April 2, 2019 | Council Passes Sign Code
Posted on 04/08/2019

The Newcastle City Council roundups offer a digest of notable items for those who can't make it to the regular meetings. Listen to the audio from the April 2, 2019, meeting here and view the meeting agenda packet here. View past City Council roundups at newcastlewa.gov/councilrecaps.


After months of deliberation, the Newcastle City Council adopted a new sign code that both complies with a U.S. Supreme Court decision and allows City staff to better enforce it. 

The Reed v. Gilbert decision is driving jurisdictions to re-evaluate their sign regulations to ensure they don’t violate freedom of speech. In Reed v. Gilbert, the Supreme Court determined that a code that makes any distinctions based on the sign’s message is unlawfully content based. This position had the effect of making many sign codes across the United States, including Newcastle’s, unconstitutional. It’s not uncommon to see codes with certain content-based regulations for real estate, political and garage sale signs.

In March 2017, City staff introduced a model sign code drafted in response to the Reed decision. The model code was crafted, in part, by Newcastle’s own Community Development Director Steve Osguthorpe, and was made available to all jurisdictions as a baseline to ensure their regulations conformed with the Supreme Court decision.

Under Director Osguthorpe’s leadership, the City’s all-volunteer Planning Commission spent several months gathering public feedback and recommending specific changes to ensure the code reflected Newcastle values. The Newcastle City Council has been reviewing it since January.

There are a number of changes to the existing code, but one of the most noteworthy is the provision that regulates a sign based on the durability of its materials, rather than the sign’s message or content. Signs that are made of non-durable materials, such as paper, are considered temporary signs. The code limits the size and height of temporary signs. There are also restrictions on temporary signs' placement in landscaped areas.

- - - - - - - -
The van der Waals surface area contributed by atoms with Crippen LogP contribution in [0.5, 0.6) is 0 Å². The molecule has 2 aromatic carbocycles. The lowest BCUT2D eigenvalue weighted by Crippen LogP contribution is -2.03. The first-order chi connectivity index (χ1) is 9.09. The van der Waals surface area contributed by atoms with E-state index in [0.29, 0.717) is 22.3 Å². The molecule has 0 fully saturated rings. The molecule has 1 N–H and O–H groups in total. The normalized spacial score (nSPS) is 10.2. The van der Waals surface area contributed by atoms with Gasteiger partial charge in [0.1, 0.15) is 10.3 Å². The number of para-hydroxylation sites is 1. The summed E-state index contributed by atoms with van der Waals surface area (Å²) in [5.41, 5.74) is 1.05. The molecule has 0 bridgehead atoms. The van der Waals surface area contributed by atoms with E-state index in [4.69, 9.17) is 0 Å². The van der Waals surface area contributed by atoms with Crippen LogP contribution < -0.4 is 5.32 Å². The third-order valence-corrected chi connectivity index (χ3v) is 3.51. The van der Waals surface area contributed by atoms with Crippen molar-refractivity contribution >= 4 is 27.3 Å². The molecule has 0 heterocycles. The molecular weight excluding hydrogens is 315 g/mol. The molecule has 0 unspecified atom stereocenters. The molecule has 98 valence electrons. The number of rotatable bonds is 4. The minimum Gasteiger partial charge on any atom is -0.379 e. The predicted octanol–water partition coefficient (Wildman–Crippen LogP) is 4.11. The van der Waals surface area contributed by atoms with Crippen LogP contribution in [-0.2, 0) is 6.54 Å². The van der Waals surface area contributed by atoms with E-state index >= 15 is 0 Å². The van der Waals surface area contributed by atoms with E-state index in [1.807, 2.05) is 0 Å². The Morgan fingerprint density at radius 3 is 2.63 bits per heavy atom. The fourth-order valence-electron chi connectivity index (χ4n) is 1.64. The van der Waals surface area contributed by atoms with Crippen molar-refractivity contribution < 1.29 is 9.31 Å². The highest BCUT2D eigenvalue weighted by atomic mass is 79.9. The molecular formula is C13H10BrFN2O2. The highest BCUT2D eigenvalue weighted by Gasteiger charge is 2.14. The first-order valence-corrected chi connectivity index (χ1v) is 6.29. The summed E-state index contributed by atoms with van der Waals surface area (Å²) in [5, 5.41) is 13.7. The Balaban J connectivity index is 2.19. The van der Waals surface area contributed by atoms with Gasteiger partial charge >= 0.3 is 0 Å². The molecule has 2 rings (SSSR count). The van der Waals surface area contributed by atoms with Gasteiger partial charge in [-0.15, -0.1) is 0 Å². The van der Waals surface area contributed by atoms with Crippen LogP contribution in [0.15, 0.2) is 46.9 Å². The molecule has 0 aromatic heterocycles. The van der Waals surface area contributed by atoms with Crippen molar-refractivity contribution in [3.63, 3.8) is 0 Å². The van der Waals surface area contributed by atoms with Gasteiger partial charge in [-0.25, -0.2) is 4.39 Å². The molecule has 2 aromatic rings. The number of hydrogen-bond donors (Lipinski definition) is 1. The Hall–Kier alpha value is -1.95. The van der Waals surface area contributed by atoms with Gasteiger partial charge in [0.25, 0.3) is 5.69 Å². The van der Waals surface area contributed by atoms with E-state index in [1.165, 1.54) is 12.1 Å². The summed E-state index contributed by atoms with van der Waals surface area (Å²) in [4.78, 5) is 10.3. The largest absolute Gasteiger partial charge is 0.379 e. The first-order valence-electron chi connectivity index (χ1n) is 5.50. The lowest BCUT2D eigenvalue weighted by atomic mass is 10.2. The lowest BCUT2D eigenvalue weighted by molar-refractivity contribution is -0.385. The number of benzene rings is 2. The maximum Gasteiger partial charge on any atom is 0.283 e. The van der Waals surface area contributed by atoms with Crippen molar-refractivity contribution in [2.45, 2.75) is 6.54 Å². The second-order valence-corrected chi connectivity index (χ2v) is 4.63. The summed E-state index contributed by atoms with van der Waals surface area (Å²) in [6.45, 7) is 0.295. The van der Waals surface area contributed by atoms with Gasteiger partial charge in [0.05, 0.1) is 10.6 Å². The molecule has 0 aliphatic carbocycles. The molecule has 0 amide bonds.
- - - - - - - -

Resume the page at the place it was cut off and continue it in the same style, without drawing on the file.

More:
Signs made of materials that are considered permanent (wood or hard plastic, for example) are subject to more restrictive permitting requirements. The exception to that rule is A-frame signs or sandwich boards, known as permanent portable signs. After listening to concerns from the real estate community, the City Council directed staff to change the model code to ensure such signs were allowed in residential zones without needing a permit.

During the April 2 meeting, the Council reversed a decision made on March 15, and chose to prohibit signs in medians for the final iteration of the code. Staff expressed serious safety concerns about people crossing roadways, especially high-traffic Coal Creek Parkway, to place signs. There was also concern about the clutter and visual impact of signs in the medians.

RESOURCES: April 2 Sign Code Agenda | Sign Code Draft | Sign Code Ordinance


— The City Council approved a proclamation recognizing April as Sexual Assault Awareness Month in the City of Newcastle.

The Newcastle City Council wants to hear from you! Members of the public are invited to share thoughts during public hearings or two open public comment periods at meetings. Regular meetings of the City Council occur on the first and third Tuesdays of each month at City Hall, starting at 7 p.m. You can also email your thoughts to councilmembers. To send a message to the entire council, email the city clerk at saram@newcastlewa.gov. You can also email them individually (view all councilmember emails here). 

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